GIUSEPPE THE SHOE-MAKER
Among the first Diaspora, he escaped
the great earthquake of 1905 by two years,
sailing for New York on the Calabria,
never to see his homeland again.
Yet his eyes held the sparkle
of the Tyrrhenian tighter than he held on
to his faith in the Virgin and her immaculate Son.
From the dingy bustle of Hester Street
with its vendors and horse carts
and dreams of the New World
he found his way to the cabbage farms
of Western New York where he fell in love
with the handsome Vincenza,
fresh from Palermo.
Sixty years and four children later—
two with families of their own
and two in the ground—
Giuseppe, a simple shoe-maker,
who never learned English, stood
banging his head against the wall, cursing God
and the Virgin in his native tongue,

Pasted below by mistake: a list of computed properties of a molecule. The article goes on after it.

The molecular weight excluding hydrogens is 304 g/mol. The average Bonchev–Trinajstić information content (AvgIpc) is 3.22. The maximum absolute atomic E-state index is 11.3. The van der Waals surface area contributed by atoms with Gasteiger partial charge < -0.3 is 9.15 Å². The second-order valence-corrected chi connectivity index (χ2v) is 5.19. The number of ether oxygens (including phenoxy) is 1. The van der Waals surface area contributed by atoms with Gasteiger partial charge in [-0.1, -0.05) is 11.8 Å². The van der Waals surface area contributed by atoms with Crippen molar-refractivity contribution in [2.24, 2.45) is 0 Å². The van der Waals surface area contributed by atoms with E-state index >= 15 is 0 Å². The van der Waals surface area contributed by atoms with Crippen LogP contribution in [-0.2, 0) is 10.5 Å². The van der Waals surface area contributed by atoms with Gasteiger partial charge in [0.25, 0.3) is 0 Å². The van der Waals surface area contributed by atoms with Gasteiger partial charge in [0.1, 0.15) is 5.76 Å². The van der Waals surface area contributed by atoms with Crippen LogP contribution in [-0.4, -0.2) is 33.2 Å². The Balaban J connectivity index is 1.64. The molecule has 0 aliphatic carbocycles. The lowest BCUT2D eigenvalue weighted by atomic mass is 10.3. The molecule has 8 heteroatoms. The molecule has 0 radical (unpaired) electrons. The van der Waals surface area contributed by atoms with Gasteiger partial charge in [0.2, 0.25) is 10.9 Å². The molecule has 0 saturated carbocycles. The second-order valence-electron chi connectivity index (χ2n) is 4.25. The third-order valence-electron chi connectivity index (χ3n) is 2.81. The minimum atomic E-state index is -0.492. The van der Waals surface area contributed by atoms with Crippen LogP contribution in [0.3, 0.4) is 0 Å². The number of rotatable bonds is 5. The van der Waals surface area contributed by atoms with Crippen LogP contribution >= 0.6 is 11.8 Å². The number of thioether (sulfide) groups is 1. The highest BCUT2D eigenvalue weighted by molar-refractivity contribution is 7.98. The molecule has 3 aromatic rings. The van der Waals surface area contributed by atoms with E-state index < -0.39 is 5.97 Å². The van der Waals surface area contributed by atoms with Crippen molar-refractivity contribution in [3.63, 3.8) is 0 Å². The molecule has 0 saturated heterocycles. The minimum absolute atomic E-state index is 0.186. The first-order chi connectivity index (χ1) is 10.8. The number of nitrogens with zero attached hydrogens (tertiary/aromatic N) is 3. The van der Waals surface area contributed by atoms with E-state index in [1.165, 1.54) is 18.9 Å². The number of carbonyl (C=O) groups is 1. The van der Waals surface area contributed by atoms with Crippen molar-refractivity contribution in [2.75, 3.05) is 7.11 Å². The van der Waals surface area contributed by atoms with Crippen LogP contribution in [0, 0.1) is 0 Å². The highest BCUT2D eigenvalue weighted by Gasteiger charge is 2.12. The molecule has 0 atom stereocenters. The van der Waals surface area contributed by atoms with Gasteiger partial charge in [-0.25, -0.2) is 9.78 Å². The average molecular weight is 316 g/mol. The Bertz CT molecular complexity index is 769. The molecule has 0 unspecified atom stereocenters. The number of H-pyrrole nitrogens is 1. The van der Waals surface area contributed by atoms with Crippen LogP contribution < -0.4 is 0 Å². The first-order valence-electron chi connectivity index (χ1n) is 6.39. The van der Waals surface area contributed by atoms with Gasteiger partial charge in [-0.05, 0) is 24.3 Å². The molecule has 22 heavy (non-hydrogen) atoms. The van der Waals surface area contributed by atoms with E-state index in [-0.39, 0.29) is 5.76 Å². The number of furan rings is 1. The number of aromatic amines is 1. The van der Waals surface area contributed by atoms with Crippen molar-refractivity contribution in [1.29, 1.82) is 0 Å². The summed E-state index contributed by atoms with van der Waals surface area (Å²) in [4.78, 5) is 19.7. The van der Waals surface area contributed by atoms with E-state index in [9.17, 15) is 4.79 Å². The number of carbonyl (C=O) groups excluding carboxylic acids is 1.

as Vincenza's body lay in the dining room
dressed in lace and wood.
Every time my mother tells this story
about her grandfather, I can't help but wonder
if this is what it all comes down to.
Do we end up just banging our heads, begging
for one more moment, just one more moment
before we close our eyes to everything?
Is there anything sadder than a trumpet crying in the rain,
a nighttime beach scene in a Fellini movie,
or the empty place at the table
where you used to demand your eggs
cooked just like Denny's?
After lunch, with no one to argue with,
I take a long walk, resting only to watch
two dogs go at it on Jefferson.
It reminds me of that week we spent in the Poconos,
trying every position in the Kama Sutra.
At home I open a can of Schlitz,
sit down in front of the six o'clock news.
After seeing the latest horrors
and devastations, I feel a little better, knowing
that even without you, I'm not so all alone.